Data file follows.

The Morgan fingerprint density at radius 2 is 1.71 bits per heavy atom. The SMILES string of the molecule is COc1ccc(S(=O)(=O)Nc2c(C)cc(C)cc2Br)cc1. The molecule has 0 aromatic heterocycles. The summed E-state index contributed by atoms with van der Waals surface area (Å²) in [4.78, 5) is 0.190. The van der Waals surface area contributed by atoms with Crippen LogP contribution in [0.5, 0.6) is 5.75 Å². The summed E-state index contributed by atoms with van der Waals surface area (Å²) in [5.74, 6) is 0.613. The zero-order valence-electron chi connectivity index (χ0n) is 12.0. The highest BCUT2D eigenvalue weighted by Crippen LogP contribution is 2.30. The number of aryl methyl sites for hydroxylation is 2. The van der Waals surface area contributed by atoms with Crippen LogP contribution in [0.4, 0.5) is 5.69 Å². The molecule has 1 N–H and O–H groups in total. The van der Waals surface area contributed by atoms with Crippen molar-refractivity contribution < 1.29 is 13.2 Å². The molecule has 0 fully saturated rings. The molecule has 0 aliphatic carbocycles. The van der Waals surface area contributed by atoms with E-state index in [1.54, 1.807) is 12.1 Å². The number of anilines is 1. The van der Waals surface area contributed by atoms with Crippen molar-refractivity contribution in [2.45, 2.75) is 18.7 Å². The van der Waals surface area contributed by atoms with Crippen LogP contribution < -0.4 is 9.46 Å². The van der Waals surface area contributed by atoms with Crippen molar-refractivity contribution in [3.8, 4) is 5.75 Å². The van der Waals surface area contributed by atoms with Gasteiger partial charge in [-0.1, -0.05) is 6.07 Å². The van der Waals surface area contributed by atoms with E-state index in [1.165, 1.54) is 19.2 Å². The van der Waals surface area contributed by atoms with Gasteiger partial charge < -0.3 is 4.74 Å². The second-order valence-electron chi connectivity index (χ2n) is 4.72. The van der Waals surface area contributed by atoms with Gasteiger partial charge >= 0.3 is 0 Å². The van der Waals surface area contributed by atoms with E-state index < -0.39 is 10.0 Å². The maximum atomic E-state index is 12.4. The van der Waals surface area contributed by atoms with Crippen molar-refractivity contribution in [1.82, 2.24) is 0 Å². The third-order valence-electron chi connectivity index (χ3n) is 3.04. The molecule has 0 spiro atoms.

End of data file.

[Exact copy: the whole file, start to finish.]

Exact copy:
The Morgan fingerprint density at radius 2 is 1.71 bits per heavy atom. The SMILES string of the molecule is COc1ccc(S(=O)(=O)Nc2c(C)cc(C)cc2Br)cc1. The molecule has 0 aromatic heterocycles. The summed E-state index contributed by atoms with van der Waals surface area (Å²) in [4.78, 5) is 0.190. The van der Waals surface area contributed by atoms with Crippen LogP contribution in [0.5, 0.6) is 5.75 Å². The summed E-state index contributed by atoms with van der Waals surface area (Å²) in [5.74, 6) is 0.613. The zero-order valence-electron chi connectivity index (χ0n) is 12.0. The highest BCUT2D eigenvalue weighted by Crippen LogP contribution is 2.30. The number of aryl methyl sites for hydroxylation is 2. The van der Waals surface area contributed by atoms with Crippen LogP contribution in [0.4, 0.5) is 5.69 Å². The molecule has 1 N–H and O–H groups in total. The van der Waals surface area contributed by atoms with Crippen molar-refractivity contribution < 1.29 is 13.2 Å². The molecule has 0 fully saturated rings. The molecule has 0 aliphatic carbocycles. The van der Waals surface area contributed by atoms with E-state index in [1.54, 1.807) is 12.1 Å². The number of anilines is 1. The van der Waals surface area contributed by atoms with Crippen molar-refractivity contribution in [2.45, 2.75) is 18.7 Å². The van der Waals surface area contributed by atoms with Crippen LogP contribution < -0.4 is 9.46 Å². The van der Waals surface area contributed by atoms with Crippen molar-refractivity contribution in [3.8, 4) is 5.75 Å². The van der Waals surface area contributed by atoms with Gasteiger partial charge in [-0.1, -0.05) is 6.07 Å². The van der Waals surface area contributed by atoms with E-state index in [1.165, 1.54) is 19.2 Å². The van der Waals surface area contributed by atoms with Gasteiger partial charge < -0.3 is 4.74 Å². The second-order valence-electron chi connectivity index (χ2n) is 4.72. The van der Waals surface area contributed by atoms with Gasteiger partial charge >= 0.3 is 0 Å². The van der Waals surface area contributed by atoms with E-state index < -0.39 is 10.0 Å². The maximum atomic E-state index is 12.4. The van der Waals surface area contributed by atoms with Crippen molar-refractivity contribution in [1.82, 2.24) is 0 Å². The third-order valence-electron chi connectivity index (χ3n) is 3.04. The molecule has 0 spiro atoms.